The subs are mostly below the screen, so the air isn't being directed at the screen. They're also sitting on cement and not touching any of the walls, so no vibration issues (yet), but I only have 1 of 4 built and in place at the moment. It's a Stewart Filmscreen Balon borderless frame with their StudioTek130 Perf material. The screen material is stretched extremely tight around the frame, it was difficult to get it to move to install it, so I doubt waving will be an issue (it hasn't been an issue so far). The few inches that you see the bottom of screen extending over where the sub is, isn't just loose screen material. It's a very sturdy aluminum frame. There are steel pucks screwed into the 2x4 studs the screen is mounted to, and magnets along the bottom edge of the screen frame that hold it to the wall. It's very sturdy. ;)
 

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Discussion Starter · #8 · (Edited)
Finished up build 2 of 4 last night. Got more clamps, and did a couple things a little different. This one came together better and easier than my 1st attempt.


I started by gluing panels 1, 2, and 3 (top and sides) and used 4 clamps to hold it together, plus temporarily inserted panels 4 and 5 (port top and back) backwards for bracing to keep things straight. At the same time I glued the 2 panels for the bottom (10 + unnumbered) and the baffle together. I let all this dry for 30 minutes.
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Next I glued panels 4-9 (port and bracing pieces) in with it still laying on it's back. The instructions say to tip it upright here, but I found it easier to glue first before setting it upright. I attached 7 clamps on the front before tipping it upright, then 3 clamps on the back, and let it dry for 30 minutes.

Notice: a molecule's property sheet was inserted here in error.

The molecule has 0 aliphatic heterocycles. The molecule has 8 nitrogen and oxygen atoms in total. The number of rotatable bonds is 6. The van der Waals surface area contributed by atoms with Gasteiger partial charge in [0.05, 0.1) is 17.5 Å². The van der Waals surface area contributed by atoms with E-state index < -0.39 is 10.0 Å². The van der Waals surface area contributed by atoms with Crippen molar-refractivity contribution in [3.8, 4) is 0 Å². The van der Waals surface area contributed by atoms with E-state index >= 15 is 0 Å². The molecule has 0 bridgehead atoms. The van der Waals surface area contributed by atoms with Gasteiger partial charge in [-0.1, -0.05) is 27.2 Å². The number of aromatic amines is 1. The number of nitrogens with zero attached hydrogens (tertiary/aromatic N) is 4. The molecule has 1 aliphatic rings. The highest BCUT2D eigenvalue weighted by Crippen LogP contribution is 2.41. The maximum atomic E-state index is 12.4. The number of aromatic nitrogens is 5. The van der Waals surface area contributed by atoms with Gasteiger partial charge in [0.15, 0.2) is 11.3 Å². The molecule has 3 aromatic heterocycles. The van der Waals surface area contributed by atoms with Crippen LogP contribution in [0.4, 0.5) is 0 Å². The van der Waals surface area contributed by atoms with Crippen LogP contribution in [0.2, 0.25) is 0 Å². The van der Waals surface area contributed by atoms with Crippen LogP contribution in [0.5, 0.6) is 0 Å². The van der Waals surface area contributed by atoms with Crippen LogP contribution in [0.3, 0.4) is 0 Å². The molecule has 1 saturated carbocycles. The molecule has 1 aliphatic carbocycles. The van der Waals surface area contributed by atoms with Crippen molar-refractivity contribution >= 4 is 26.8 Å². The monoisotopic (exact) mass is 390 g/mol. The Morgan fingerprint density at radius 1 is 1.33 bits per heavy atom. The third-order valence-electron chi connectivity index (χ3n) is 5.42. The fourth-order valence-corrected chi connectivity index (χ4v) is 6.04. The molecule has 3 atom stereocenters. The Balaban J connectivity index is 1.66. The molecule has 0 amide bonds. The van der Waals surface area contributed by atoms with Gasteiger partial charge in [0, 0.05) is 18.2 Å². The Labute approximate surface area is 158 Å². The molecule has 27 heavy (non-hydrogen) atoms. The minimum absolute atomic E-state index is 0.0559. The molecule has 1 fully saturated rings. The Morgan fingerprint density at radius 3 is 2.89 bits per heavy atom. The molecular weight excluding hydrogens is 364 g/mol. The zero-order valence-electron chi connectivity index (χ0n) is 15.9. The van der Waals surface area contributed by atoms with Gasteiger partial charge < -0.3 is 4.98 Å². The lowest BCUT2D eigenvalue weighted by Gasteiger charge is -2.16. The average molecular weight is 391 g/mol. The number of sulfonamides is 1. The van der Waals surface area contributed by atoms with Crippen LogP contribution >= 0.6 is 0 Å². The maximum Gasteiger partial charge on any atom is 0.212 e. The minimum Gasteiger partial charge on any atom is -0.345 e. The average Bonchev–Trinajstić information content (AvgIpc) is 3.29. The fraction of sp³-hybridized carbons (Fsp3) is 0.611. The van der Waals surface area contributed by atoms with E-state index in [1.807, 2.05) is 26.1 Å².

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Next I flipped it over and glued the bottom (panel 10) in. 2 clamps in front, 2 in back, and 2 across the sides. There was a little bit of a gap where panel 4 and 5 meet, so I slid 2 clamps under the bottom to correct it. Let it dry for 30 minutes.
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Next I laid it face down and glued the support pieces into place and let it dry for 30 minutes.
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After this step, the instructions have you flipping it over and gluing the baffle on. I did that on the first one, but thought it was odd to not glue the back panel (11) on while it was already face down. I decided to deviate from the instructions here and glue the back panel on first. Clamps and weights and let it dry for 30 minutes.
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Next I decided to slide a couple 2x4's under it when I flipped it over to glue the baffle on. This allowed me to do much better clamping than how I did the 1st one. Let it dry again for 30 minutes.
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Last assembly step, remove all the clamps and weights, glue the roundover baffle panel, and re-clamp. It was getting late, so I opted to call it a night and let the glue dry over night.